Opposing coaches cut from same mold
HUNTINGTON -- When Virginia Tech's offense goes head-to-head with Marshall University's defense, don't be surprised if it often seems as though the coordinators know what the other is thinking.
Chances are, they do.
First-year Virginia Tech offensive coordinator Scot Loeffler and first-year Marshall defensive coordinator Chuck Heater have known each other for decades and remain good friends.
Just how good of friends?
"We stopped by and spent a night in Blacksburg this summer with he and his wife Amie, so my wife and I are pretty good friends with him," Heater said.
Wait, really? In a year you are playing each other?
"Yeah, he's a dear friend," Loeffler said. "A close friend. Respect him. He's a family member in my mind."
The opposing coordinators put their units on the field Saturday at noon when Marshall and Virginia Tech, both 2-1, meet at Lane Stadium in Blacksburg, Va. The game will be televised on ESPNU, which is Ch. 272 for Comcast Huntington digital preferred subscribers.
Heater and Loeffler coached together at Florida (2009-10) and Temple (2011), going up against each other's schemes on a daily basis in practice.
Heck, they are so much alike, they even went to the same school -- Michigan -- albeit Heater being a 1975 graduate who played running back and Loeffler being a 1996 graduate who played quarterback.
Still, the similarities are prevalent in the two good friends despite the two-decade difference.
"We kind of bleed the same blood, so to speak," Heater said. "We're both Michigan guys and I have a lot of regard for him as a person and a coach."
Obviously, with a close relationship, each knows the other's philosophy very well, so the matchup should be interesting.
Here is how Heater broke down Loeffler's philosophy.
"What he's doing now is what he really believes in. ... " Heater said about Loeffler's offense. "It's good stuff. He's a protégé of the (New England) Patriot system and the things that they do, and that's what you see on tape in terms of running game, passing game and the formations, shifts and movements. All those are things that the Patriots do."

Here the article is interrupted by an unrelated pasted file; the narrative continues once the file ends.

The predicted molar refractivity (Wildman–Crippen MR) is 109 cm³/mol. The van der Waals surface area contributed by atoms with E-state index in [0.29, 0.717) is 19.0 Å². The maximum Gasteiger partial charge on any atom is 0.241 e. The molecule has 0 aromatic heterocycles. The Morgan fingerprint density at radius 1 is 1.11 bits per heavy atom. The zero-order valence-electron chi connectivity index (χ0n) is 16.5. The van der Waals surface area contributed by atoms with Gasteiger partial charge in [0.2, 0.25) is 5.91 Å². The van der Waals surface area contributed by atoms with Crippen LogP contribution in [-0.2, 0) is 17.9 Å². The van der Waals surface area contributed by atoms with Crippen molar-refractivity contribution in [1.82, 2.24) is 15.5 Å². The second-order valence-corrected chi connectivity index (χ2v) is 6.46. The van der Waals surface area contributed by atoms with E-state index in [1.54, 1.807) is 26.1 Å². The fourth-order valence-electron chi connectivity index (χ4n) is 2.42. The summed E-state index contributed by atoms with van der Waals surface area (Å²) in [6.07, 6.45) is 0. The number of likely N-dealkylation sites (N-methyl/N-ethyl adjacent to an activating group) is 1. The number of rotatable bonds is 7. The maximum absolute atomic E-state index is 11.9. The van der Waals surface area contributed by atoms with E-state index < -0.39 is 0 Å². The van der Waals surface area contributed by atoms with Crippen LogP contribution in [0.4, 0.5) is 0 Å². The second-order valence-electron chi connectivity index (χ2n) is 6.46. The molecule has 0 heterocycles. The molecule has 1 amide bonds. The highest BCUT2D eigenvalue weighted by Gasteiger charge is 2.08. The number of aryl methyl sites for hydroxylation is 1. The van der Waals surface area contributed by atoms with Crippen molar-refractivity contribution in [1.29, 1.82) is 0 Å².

Loeffler did the same of Heater's defensive scheme.
"He is an aggressive defensive coordinator," Loeffler said. "He is a pressure-oriented guy. He's playing some quarter, quarter half, but he's not afraid to play in press man.
"It doesn't matter who he's playing against, he's going to play press man. And he's going to force you to make plays. He's just like any defensive coordinator. He wants you to stop the run and force you to throw it. And that's what he's known for -- stop the run and force you to throw the ball."
Both coaches, though, said at the end of the day, it's just another week of business in college football -- one where friends cross paths all the time.
"Obviously we know each other," Loeffler said. "We were together for so long. So he'll have something for us, I'm sure. And we'll have something for him, I'm sure. It's just part of the cat-and-mouse game."
Let the (mind) games begin.
Andy Bitter of The Roanoke Times and The Virginian Pilot newspapers contributed to this report.
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